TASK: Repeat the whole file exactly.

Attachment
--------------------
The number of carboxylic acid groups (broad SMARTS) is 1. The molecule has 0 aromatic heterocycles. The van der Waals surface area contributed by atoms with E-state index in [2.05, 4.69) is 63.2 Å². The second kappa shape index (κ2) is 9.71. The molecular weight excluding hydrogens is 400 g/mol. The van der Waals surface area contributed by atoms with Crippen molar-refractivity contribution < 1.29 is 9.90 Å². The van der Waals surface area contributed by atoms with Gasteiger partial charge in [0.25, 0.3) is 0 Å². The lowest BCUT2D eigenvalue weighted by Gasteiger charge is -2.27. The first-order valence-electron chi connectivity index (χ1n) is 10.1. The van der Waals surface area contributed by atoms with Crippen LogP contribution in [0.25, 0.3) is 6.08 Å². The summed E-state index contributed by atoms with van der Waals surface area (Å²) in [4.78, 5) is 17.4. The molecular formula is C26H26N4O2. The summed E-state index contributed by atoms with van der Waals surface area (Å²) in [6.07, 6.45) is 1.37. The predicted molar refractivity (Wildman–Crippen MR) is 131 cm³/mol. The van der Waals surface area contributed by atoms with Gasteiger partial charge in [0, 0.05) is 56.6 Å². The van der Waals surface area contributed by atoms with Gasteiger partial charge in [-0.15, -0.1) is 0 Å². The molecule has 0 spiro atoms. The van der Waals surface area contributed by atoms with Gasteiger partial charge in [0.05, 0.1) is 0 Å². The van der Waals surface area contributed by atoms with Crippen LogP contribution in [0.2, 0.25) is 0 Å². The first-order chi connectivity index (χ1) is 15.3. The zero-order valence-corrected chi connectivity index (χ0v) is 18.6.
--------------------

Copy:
The number of carboxylic acid groups (broad SMARTS) is 1. The molecule has 0 aromatic heterocycles. The van der Waals surface area contributed by atoms with E-state index in [2.05, 4.69) is 63.2 Å². The second kappa shape index (κ2) is 9.71. The molecular weight excluding hydrogens is 400 g/mol. The van der Waals surface area contributed by atoms with Crippen molar-refractivity contribution < 1.29 is 9.90 Å². The van der Waals surface area contributed by atoms with Gasteiger partial charge in [0.25, 0.3) is 0 Å². The lowest BCUT2D eigenvalue weighted by Gasteiger charge is -2.27. The first-order valence-electron chi connectivity index (χ1n) is 10.1. The van der Waals surface area contributed by atoms with Crippen LogP contribution in [0.25, 0.3) is 6.08 Å². The summed E-state index contributed by atoms with van der Waals surface area (Å²) in [4.78, 5) is 17.4. The molecular formula is C26H26N4O2. The summed E-state index contributed by atoms with van der Waals surface area (Å²) in [6.07, 6.45) is 1.37. The predicted molar refractivity (Wildman–Crippen MR) is 131 cm³/mol. The van der Waals surface area contributed by atoms with Gasteiger partial charge in [0, 0.05) is 56.6 Å². The van der Waals surface area contributed by atoms with Gasteiger partial charge in [-0.15, -0.1) is 0 Å². The molecule has 0 spiro atoms. The van der Waals surface area contributed by atoms with Gasteiger partial charge in [0.05, 0.1) is 0 Å². The van der Waals surface area contributed by atoms with Crippen LogP contribution in [0.2, 0.25) is 0 Å². The first-order chi connectivity index (χ1) is 15.3. The zero-order valence-corrected chi connectivity index (χ0v) is 18.6.